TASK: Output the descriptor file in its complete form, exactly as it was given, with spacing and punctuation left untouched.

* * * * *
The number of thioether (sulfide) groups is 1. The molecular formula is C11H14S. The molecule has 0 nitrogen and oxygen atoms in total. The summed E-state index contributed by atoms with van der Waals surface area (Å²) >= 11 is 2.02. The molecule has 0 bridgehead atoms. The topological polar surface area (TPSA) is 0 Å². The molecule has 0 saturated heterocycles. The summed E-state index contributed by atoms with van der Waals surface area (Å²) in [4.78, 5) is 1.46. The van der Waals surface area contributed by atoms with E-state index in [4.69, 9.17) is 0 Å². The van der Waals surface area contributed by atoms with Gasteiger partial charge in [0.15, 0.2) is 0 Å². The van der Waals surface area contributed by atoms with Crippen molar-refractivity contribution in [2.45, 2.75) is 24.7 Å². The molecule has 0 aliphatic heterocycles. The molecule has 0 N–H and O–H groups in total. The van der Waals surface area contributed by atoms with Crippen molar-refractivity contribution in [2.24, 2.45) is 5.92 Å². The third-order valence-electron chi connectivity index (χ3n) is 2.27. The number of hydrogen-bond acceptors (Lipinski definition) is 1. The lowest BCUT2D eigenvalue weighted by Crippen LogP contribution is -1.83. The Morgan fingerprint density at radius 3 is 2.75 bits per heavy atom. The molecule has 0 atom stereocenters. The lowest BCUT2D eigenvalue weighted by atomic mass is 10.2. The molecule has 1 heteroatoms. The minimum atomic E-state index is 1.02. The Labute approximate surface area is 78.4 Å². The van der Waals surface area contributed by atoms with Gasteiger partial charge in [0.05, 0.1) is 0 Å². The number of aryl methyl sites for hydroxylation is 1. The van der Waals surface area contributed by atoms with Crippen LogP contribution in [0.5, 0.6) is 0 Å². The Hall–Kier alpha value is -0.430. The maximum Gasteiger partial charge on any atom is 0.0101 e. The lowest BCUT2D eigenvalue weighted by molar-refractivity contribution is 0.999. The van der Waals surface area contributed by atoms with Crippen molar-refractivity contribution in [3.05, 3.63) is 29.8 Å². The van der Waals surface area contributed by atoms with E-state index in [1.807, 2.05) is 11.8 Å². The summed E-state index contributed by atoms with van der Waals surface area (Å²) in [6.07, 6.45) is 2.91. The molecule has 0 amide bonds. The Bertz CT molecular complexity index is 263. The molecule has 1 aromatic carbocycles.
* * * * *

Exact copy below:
The number of thioether (sulfide) groups is 1. The molecular formula is C11H14S. The molecule has 0 nitrogen and oxygen atoms in total. The summed E-state index contributed by atoms with van der Waals surface area (Å²) >= 11 is 2.02. The molecule has 0 bridgehead atoms. The topological polar surface area (TPSA) is 0 Å². The molecule has 0 saturated heterocycles. The summed E-state index contributed by atoms with van der Waals surface area (Å²) in [4.78, 5) is 1.46. The van der Waals surface area contributed by atoms with E-state index in [4.69, 9.17) is 0 Å². The van der Waals surface area contributed by atoms with Gasteiger partial charge in [0.15, 0.2) is 0 Å². The van der Waals surface area contributed by atoms with Crippen molar-refractivity contribution in [2.45, 2.75) is 24.7 Å². The molecule has 0 aliphatic heterocycles. The molecule has 0 N–H and O–H groups in total. The van der Waals surface area contributed by atoms with Crippen molar-refractivity contribution in [2.24, 2.45) is 5.92 Å². The third-order valence-electron chi connectivity index (χ3n) is 2.27. The number of hydrogen-bond acceptors (Lipinski definition) is 1. The lowest BCUT2D eigenvalue weighted by Crippen LogP contribution is -1.83. The Morgan fingerprint density at radius 3 is 2.75 bits per heavy atom. The molecule has 0 atom stereocenters. The lowest BCUT2D eigenvalue weighted by atomic mass is 10.2. The molecule has 1 heteroatoms. The minimum atomic E-state index is 1.02. The Labute approximate surface area is 78.4 Å². The van der Waals surface area contributed by atoms with Gasteiger partial charge in [0.05, 0.1) is 0 Å². The number of aryl methyl sites for hydroxylation is 1. The van der Waals surface area contributed by atoms with Crippen LogP contribution in [0.5, 0.6) is 0 Å². The Hall–Kier alpha value is -0.430. The maximum Gasteiger partial charge on any atom is 0.0101 e. The lowest BCUT2D eigenvalue weighted by molar-refractivity contribution is 0.999. The van der Waals surface area contributed by atoms with Crippen molar-refractivity contribution in [3.05, 3.63) is 29.8 Å². The van der Waals surface area contributed by atoms with E-state index in [1.807, 2.05) is 11.8 Å². The summed E-state index contributed by atoms with van der Waals surface area (Å²) in [6.07, 6.45) is 2.91. The molecule has 0 amide bonds. The Bertz CT molecular complexity index is 263. The molecule has 1 aromatic carbocycles.